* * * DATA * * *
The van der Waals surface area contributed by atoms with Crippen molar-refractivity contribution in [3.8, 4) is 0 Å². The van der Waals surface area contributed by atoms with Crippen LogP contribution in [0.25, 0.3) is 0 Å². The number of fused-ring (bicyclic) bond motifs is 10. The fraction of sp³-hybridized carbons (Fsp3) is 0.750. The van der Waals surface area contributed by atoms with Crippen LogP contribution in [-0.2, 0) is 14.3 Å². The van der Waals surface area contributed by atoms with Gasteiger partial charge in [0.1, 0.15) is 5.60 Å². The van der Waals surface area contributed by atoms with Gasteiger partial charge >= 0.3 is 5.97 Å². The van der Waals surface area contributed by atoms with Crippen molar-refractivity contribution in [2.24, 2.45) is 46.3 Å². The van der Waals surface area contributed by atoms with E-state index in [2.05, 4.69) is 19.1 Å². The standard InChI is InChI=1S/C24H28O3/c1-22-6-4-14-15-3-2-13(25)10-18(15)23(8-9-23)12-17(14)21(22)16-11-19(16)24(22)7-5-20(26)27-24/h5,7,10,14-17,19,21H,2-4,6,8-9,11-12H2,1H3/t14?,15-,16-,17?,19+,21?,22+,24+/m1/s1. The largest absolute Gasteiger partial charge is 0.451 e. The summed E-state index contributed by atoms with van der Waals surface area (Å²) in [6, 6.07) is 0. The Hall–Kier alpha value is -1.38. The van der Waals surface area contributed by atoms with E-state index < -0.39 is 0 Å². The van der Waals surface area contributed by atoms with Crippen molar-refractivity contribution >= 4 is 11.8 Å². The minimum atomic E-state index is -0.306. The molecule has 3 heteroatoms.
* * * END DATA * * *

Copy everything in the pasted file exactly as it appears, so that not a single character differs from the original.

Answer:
The van der Waals surface area contributed by atoms with Crippen molar-refractivity contribution in [3.8, 4) is 0 Å². The van der Waals surface area contributed by atoms with Crippen LogP contribution in [0.25, 0.3) is 0 Å². The number of fused-ring (bicyclic) bond motifs is 10. The fraction of sp³-hybridized carbons (Fsp3) is 0.750. The van der Waals surface area contributed by atoms with Crippen LogP contribution in [-0.2, 0) is 14.3 Å². The van der Waals surface area contributed by atoms with Gasteiger partial charge in [0.1, 0.15) is 5.60 Å². The van der Waals surface area contributed by atoms with Gasteiger partial charge >= 0.3 is 5.97 Å². The van der Waals surface area contributed by atoms with Crippen molar-refractivity contribution in [2.24, 2.45) is 46.3 Å². The van der Waals surface area contributed by atoms with E-state index in [2.05, 4.69) is 19.1 Å². The standard InChI is InChI=1S/C24H28O3/c1-22-6-4-14-15-3-2-13(25)10-18(15)23(8-9-23)12-17(14)21(22)16-11-19(16)24(22)7-5-20(26)27-24/h5,7,10,14-17,19,21H,2-4,6,8-9,11-12H2,1H3/t14?,15-,16-,17?,19+,21?,22+,24+/m1/s1. The largest absolute Gasteiger partial charge is 0.451 e. The summed E-state index contributed by atoms with van der Waals surface area (Å²) in [6, 6.07) is 0. The Hall–Kier alpha value is -1.38. The van der Waals surface area contributed by atoms with E-state index < -0.39 is 0 Å². The van der Waals surface area contributed by atoms with Crippen molar-refractivity contribution >= 4 is 11.8 Å². The minimum atomic E-state index is -0.306. The molecule has 3 heteroatoms.